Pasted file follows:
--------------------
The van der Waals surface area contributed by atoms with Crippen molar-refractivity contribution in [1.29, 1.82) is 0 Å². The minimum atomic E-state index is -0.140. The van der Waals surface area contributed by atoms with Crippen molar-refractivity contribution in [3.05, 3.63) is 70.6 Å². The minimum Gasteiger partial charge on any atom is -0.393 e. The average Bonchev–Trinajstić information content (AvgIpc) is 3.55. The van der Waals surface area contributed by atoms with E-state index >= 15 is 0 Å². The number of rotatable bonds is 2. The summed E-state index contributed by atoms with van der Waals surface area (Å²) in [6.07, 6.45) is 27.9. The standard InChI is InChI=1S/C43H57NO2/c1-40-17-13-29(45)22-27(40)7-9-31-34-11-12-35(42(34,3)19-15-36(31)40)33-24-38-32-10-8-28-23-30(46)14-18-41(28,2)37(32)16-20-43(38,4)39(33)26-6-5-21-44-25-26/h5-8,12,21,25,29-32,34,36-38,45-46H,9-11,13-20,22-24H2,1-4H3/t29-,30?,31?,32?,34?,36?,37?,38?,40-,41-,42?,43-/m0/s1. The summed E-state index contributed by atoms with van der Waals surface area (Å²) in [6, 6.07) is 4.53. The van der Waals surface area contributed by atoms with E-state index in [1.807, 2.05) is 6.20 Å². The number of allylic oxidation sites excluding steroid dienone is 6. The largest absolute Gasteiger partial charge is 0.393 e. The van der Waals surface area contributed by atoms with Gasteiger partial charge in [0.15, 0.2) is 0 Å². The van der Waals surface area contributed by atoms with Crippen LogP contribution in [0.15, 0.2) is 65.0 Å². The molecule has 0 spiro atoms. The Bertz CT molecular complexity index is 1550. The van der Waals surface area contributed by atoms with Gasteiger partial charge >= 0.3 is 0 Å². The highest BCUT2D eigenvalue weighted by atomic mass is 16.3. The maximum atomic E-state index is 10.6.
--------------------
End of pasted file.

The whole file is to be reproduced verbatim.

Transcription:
The van der Waals surface area contributed by atoms with Crippen molar-refractivity contribution in [1.29, 1.82) is 0 Å². The minimum atomic E-state index is -0.140. The van der Waals surface area contributed by atoms with Crippen molar-refractivity contribution in [3.05, 3.63) is 70.6 Å². The minimum Gasteiger partial charge on any atom is -0.393 e. The average Bonchev–Trinajstić information content (AvgIpc) is 3.55. The van der Waals surface area contributed by atoms with E-state index >= 15 is 0 Å². The number of rotatable bonds is 2. The summed E-state index contributed by atoms with van der Waals surface area (Å²) in [6.07, 6.45) is 27.9. The standard InChI is InChI=1S/C43H57NO2/c1-40-17-13-29(45)22-27(40)7-9-31-34-11-12-35(42(34,3)19-15-36(31)40)33-24-38-32-10-8-28-23-30(46)14-18-41(28,2)37(32)16-20-43(38,4)39(33)26-6-5-21-44-25-26/h5-8,12,21,25,29-32,34,36-38,45-46H,9-11,13-20,22-24H2,1-4H3/t29-,30?,31?,32?,34?,36?,37?,38?,40-,41-,42?,43-/m0/s1. The summed E-state index contributed by atoms with van der Waals surface area (Å²) in [6, 6.07) is 4.53. The van der Waals surface area contributed by atoms with E-state index in [1.807, 2.05) is 6.20 Å². The number of allylic oxidation sites excluding steroid dienone is 6. The largest absolute Gasteiger partial charge is 0.393 e. The van der Waals surface area contributed by atoms with Gasteiger partial charge in [0.15, 0.2) is 0 Å². The van der Waals surface area contributed by atoms with Crippen LogP contribution in [0.15, 0.2) is 65.0 Å². The molecule has 0 spiro atoms. The Bertz CT molecular complexity index is 1550. The van der Waals surface area contributed by atoms with Gasteiger partial charge >= 0.3 is 0 Å². The highest BCUT2D eigenvalue weighted by atomic mass is 16.3. The maximum atomic E-state index is 10.6.